Here's the cafe, and you can just make out three bins in the photo - green, yellow and red

Here's a close up of the red one, sponsored by Walls

and here's the yellow one, courtesy of Lipton

Also within throwing distance is this big bin

and these two bins - dog poo and, is it finally the recycling bin?

Nope, a general litter bin

 It may be that all rubbish collected on Tooting Common is sorted for recycling, or maybe a clause in the cafe's lease requires the managers to extract recyclable items within a 100m radius of the cafe  (in either case why not say 'waste and recycling bins').

Or maybe none of the plastic bottles, aluminium cans etc. are recycled from here at all. Maybe the litter dropped on the ground is sorted for recycling, which is why people drop it near all these bins.

Who knows? Who cares?

I emailed the Parks contractor for Wandsworth (Enable Leisure and Culture) yesterday and had a prompt reply:

When the last trials took place people used the recycling bins for general waste and we were unable to recycle any and all went as general waste. If the café have there own bins it is their responsibility to dispose of the waste arising from them.
There is no allowance in the Parks Maintenance contract to recycle litter waste but we do ask our contractor to do this where ever possible which is not that often because of the sorting costs involved.
When Friends Of Tooting Common conduct their litter collections they do segregate recycling and take this off of the common. 
So if you care about recycling and see a can or a bottle thrown on the ground or in a bin, please pick it up to take home to put in your domestic recycling.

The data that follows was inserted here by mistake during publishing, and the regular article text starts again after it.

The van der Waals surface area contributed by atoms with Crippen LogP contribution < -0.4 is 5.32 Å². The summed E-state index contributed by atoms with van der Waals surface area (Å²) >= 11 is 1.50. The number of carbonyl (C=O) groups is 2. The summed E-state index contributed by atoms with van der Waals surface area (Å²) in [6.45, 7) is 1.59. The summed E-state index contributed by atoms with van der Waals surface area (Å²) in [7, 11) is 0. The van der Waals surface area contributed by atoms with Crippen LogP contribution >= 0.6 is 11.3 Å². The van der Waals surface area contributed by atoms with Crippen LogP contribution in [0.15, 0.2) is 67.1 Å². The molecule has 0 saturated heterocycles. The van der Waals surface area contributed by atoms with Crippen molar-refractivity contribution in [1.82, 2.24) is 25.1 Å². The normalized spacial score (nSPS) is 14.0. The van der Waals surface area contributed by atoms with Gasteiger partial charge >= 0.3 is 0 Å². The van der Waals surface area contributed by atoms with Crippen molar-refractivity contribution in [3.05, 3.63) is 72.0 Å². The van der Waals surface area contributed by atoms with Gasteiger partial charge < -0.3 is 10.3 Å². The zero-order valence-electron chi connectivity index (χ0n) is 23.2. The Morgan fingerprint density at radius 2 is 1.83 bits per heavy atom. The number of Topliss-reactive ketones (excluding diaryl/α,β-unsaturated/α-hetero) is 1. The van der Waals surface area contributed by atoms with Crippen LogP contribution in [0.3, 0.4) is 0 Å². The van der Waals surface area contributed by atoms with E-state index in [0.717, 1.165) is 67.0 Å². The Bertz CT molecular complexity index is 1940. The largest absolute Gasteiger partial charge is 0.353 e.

Tuesday, 20 September 2016

Where will you let your children cycle this car free day?

Lambeth has a car-free day with lots of events this Saturday in Cornwall Road, behind the National Theatre on Quietway 1.

As my contribution to the fun I'm asking you to imagine you live in Cornwall Road with your eleven year child. Relatives are coming to London and your child would like to cycle, without you but with a classmate, to meet them at a tourist/fun location.

Which of the following places would you a) definitely,  b) maybe, c) definitely not
let the two children cycle to? What are your reasons?

I've put together a map showing indicative routes here

1. Cutty Sark Greenwich (meeting the relatives at the far end of Quietway 1)
2. Tower of London (using the north-south then the east-west cycle superhighway)
3. Hyde Park (Belvedere Road then across Westminster Bridge to join the east-west cycle superhighway and cycle tracks through the Royal Parks)
4. The British Museum (Waterloo Bridge then following quiet roads - Bow Street. Long Acre, Drury Lane, Museum Street)
5. The Ritzy, Brixton (Baylis Road, Kennington Road, Brixton Road)
6. John Lewis, Oxford Street (Westminster Bridge, The Mall, St James' Street, Albemarle St, Bond St, Savile Row, Hanover Square)
7. Brockwell Park Lido (north-south cycle superhighway to Elephant and Castle then backstreets through Myatts Fields, Loughborough Junction, Shakespeare Road, Railton Road)
8. Westminster Boating Base (London Cycle Network 3 via Baylis and Hercules Roads to Vauxhall Pleasure Gardens, joining Cycle Superhighway 7 across Vauxhall Bridge, then Cycle Superhighway 8 along the Thames to end on the riverside near Pimlico Academy)

Friday, 22 July 2016

Consultation on A23 Brixton Hill and Streatham Hill bus, lorry and cycle lanes

TfL are consulting until September 14th on plans to improve peak hour conditions for buses on the desire line between Streatham, Brixton and Central London. Their scheme (only to run during peak Monday to Friday adult commuter hours) does nothing to encourage people to cycle - you are not going to see more pupils after school socially cycling along Streatham Hill to the ice rink.